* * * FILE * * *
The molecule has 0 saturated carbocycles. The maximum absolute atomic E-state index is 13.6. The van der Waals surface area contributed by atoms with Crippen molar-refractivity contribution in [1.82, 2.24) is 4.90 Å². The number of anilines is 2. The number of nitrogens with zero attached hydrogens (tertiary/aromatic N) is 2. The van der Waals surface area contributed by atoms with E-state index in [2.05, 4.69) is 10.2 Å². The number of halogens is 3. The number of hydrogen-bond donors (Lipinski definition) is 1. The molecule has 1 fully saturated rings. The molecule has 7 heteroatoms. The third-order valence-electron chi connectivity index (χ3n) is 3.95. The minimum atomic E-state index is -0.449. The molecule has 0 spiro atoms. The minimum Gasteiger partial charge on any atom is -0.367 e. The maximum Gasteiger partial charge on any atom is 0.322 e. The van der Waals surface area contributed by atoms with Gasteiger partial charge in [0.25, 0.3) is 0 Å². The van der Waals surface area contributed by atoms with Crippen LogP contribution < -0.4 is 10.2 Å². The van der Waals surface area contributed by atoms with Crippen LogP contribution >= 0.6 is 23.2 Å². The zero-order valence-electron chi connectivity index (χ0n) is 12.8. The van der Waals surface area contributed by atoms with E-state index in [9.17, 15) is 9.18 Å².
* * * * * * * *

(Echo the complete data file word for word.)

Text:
The molecule has 0 saturated carbocycles. The maximum absolute atomic E-state index is 13.6. The van der Waals surface area contributed by atoms with Crippen molar-refractivity contribution in [1.82, 2.24) is 4.90 Å². The number of anilines is 2. The number of nitrogens with zero attached hydrogens (tertiary/aromatic N) is 2. The van der Waals surface area contributed by atoms with E-state index in [2.05, 4.69) is 10.2 Å². The number of halogens is 3. The number of hydrogen-bond donors (Lipinski definition) is 1. The molecule has 1 fully saturated rings. The molecule has 7 heteroatoms. The third-order valence-electron chi connectivity index (χ3n) is 3.95. The minimum atomic E-state index is -0.449. The molecule has 0 spiro atoms. The minimum Gasteiger partial charge on any atom is -0.367 e. The maximum Gasteiger partial charge on any atom is 0.322 e. The van der Waals surface area contributed by atoms with Gasteiger partial charge in [0.25, 0.3) is 0 Å². The van der Waals surface area contributed by atoms with Crippen LogP contribution < -0.4 is 10.2 Å². The van der Waals surface area contributed by atoms with Crippen LogP contribution >= 0.6 is 23.2 Å². The zero-order valence-electron chi connectivity index (χ0n) is 12.8. The van der Waals surface area contributed by atoms with E-state index in [9.17, 15) is 9.18 Å².